When Zendesk announced it was acquiring Momentive Global Inc. (the organization behind SurveyMonkey) for $4.13 billion last week, it might have felt like a steep price to pay, but it seems that companies are willing to pay a high price to understand what users and customers are thinking -- and that's what SurveyMonkey gives Zendesk.
Zendesk, whose core offering involves customer service, now has a way to get feedback on that service and collect valuable data about the interactions. In fact, company CEO and founder Mikkel Svane says it's all about using that data to create a customer intelligence platform. "We will deliver a rich, colorful picture of every customer so businesses really understand their customers and can build more authentic relationships," Svane said in a statement.
Laurie McCabe, co-founder and analyst at SMB Group, says the deal makes sense in the context of finding a way to get a better grip on customer attitudes. "Momentive gives Zendesk a proven, easy-to-use survey tool to provide its customers with another avenue to learn more about their customers’ attitudes and requirements, not just now, but in the future," she said.
"If they can make it easy to access and analyze blended data from these two platforms, it should provide their customers with a more complete view of individual customers and overall market trends," she said. And understanding the customer experience should help improve and refine it when need be.
Holger Mueller, an analyst at Constellation Research, says the ability to collect data and build a more complete picture of the customer is becoming increasingly essential to companies like Zendesk. "The current [thinking] is that you need survey tools to understand what customers, employees, etc. are thinking and feeling. And that's why Zendesk bought Momentive. If you don't have the data you need, start a survey," he said.
Brent Leary, founder and principal analyst at CRM Essentials, says that it might be tempting to compare this to the $8 billion 2018 SAP-Qualtrics deal, but he says while they have overlap, Qualtrics is a far more sophisticated platform, as shown by its market cap today of almost $24 billion, compared to Momentive's $4.1 billion purchase price. "Qualtrics is better understood as being an analytics platform with deep and broad capabilities beyond surveys, which is why its valuation is what it is today," Leary explained.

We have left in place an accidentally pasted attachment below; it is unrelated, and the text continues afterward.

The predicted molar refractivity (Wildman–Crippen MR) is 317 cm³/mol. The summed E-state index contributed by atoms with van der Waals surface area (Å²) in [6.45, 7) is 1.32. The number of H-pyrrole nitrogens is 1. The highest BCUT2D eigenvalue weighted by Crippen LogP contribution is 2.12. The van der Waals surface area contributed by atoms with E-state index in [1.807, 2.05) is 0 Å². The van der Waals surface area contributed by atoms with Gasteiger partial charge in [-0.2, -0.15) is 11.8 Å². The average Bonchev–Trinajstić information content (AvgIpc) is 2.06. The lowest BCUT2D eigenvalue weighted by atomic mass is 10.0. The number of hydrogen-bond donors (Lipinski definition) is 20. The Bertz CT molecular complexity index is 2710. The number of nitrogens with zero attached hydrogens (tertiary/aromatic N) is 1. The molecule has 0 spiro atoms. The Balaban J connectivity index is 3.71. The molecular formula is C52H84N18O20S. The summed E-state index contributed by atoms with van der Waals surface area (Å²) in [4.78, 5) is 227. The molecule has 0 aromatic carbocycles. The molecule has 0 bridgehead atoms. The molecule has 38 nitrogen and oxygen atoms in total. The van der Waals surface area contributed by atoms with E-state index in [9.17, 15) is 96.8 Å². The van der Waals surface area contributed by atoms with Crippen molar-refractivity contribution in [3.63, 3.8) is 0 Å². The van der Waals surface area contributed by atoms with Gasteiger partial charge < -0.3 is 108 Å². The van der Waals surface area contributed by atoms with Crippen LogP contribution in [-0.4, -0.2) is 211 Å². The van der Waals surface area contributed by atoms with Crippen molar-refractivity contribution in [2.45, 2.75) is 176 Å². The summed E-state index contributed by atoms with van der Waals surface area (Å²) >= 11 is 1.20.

For some perspective, both companies reported earnings last Thursday, with Zendesk reporting $347 million in revenue up 32% YoY for a $1.38 billion run rate. Meanwhile, Momentive reported $109.4 million in revenue, up 24% YoY, putting it on a $437.6 million run rate.
From a financial standpoint, the company said that adding Momentive will push it to $3.5 billion in revenue a year ahead of schedule (in 2024) and it's anticipating that revenue will reach $4.5 billion by 2025, according to a company presentation about the deal.
The stock market was not kind to either company after the deal was announced last Thursday. When the market closed on Friday, Zendesk was down almost 15% and Momentive down over 8%. Zendesk is still down a bit this morning in early trading, while Momentive is up slightly.
In addition to SurveyMonkey, Momentive also includes a custom mobile survey tool called GetFeedback and a market research arm that is part of the parent company.
Both companies' boards have already approved the deal. It will still need to be approved by the stockholders at both organizations, who if the initial reaction of the market is any indication, might need to be convinced. In addition, the deal will be subject to standard regulatory oversight. If it makes past these hurdles, it is expected to close some time in the first half of next year. Momentive CEO Zander Laurie will remain with the combined company after the close.